If you stare long enough, what color appears in the empty spot on the ring?
Now that we have a sense of the head start we have from our vision system and the difficulty of seeing in pixels, let’s turn to how we might process pixels to identify an object in an image, with an eye toward programming a computer to perform this task.
To start, let’s think about what happens to a scene as the amount of ambient light changes. The number grids above correspond to the pixel values for a black-and-white photo of an apple. Higher values are pixels that are lighter, and lower values are darker.
The number grids below show the same patch of pixels after a change to the apple or its environment. Which of the following could be its pixels after a change in the level of light in the room?
The effect of ambient light highlights an important principle — the information about an object’s identity isn’t encoded in the absolute value of its pixel intensities. As we vary the level of light in a room, all of the pixel values will shift up and down, so we should be careful when we use rules that depend on the absolute intensities.
For this reason, it’s common to “center” images before processing them by calculating the average pixel intensity and subtracting it from every pixel. Once this is done, the image only contains information about relative changes in the image.
This allows our rules to ignore uninformative effects like overall brightness and focus on the patterns in the pixels.
We subtracted the same number from every pixel in the image to center it. Though this helps to put photos taken in different conditions onto equal footing, it doesn't get us any closer to understanding the image.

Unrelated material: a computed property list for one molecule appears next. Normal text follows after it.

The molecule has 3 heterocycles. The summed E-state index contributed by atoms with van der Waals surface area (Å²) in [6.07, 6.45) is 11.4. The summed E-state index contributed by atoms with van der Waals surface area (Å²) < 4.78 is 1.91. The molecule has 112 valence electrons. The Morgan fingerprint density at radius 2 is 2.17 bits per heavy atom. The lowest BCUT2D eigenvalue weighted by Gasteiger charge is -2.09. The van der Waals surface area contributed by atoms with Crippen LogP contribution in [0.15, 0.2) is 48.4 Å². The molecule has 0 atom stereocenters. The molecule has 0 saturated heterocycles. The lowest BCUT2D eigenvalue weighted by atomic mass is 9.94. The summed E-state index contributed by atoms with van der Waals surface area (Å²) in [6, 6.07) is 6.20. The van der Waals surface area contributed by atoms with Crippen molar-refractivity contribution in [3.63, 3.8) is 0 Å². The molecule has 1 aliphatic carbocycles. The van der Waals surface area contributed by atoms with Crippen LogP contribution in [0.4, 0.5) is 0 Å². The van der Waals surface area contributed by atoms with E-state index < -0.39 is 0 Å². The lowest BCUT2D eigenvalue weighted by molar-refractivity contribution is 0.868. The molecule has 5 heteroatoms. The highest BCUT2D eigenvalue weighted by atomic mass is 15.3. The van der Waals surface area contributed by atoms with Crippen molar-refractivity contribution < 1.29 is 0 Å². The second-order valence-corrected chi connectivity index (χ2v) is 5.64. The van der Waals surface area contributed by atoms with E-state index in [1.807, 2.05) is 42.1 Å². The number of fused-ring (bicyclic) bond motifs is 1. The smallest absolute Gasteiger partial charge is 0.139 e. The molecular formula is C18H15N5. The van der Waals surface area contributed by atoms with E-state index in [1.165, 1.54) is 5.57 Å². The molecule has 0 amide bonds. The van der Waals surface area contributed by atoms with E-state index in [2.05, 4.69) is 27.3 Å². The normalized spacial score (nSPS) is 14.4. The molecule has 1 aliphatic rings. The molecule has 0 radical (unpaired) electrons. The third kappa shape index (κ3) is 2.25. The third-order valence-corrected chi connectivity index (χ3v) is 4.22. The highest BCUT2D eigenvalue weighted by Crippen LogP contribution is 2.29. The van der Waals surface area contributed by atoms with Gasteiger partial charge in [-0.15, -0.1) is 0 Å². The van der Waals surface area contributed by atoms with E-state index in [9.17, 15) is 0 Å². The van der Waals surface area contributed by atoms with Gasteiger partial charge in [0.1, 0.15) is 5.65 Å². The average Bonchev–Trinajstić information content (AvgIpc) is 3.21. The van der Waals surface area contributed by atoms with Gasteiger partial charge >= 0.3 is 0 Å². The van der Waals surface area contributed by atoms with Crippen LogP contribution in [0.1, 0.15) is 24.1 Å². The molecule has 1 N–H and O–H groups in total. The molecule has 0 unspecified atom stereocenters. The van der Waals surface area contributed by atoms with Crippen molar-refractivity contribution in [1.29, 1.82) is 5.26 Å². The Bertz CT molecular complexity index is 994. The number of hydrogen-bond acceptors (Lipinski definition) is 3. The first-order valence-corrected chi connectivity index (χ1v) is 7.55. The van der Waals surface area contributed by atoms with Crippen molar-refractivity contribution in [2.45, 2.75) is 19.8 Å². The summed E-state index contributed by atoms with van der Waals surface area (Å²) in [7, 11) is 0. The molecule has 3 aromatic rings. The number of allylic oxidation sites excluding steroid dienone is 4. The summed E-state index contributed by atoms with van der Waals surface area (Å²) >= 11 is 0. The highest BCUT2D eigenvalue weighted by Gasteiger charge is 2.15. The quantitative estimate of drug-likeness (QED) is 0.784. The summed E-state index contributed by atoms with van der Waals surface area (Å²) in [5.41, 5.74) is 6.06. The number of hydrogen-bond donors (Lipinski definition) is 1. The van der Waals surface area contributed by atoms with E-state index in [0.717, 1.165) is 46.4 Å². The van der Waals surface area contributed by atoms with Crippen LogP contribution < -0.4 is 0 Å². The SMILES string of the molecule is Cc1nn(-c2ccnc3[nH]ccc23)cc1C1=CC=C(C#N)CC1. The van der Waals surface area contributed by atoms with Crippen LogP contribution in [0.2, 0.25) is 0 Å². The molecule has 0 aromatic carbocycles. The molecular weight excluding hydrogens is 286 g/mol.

But we can use the same sort of pixel arithmetic to identify simple patterns in images. We just have to add and subtract pixels that are in the same neighborhood.
To start building up objects, we might want to find their edges, by e.g. finding all the places in an image where there's a vertical boundary between light and dark regions.
A vertical filter performs some pixel arithmetic on an image and creates a new image that has light pixels where the old image had vertical boundaries, and dark pixels where there were no boundaries.
To make a vertical filter, what should you replace a pixel in the old image with?
The idea that information resides in the comparison of neighborhoods of pixels is the basis for the modern theory of computer vision. We will see later in the course that this idea arises organically within neural networks. They even "learn" filters (like the vertical filter in the last problem) that optimize information processing for a particular database of images.
With basic filters, information in images can then be further integrated to find higher-order structures in the image — for example, by taking the vertical edge detector we just explored and combining it with a horizontal edge detector, we might be able to find corners in the image. Eventually, a higher-order rule knows that the image is likely to be something that has corners in it like a laptop or a map.
Computer vision has advanced to the point that it's competitive with human vision on some tasks. Today, computers tag photos on social media, scan x-rays for signs of cancer, and guide a car through an obstacle course. There’s a long way to go but, somehow, a computer ought to be able to identify the whole picture using the information residing in the pixels.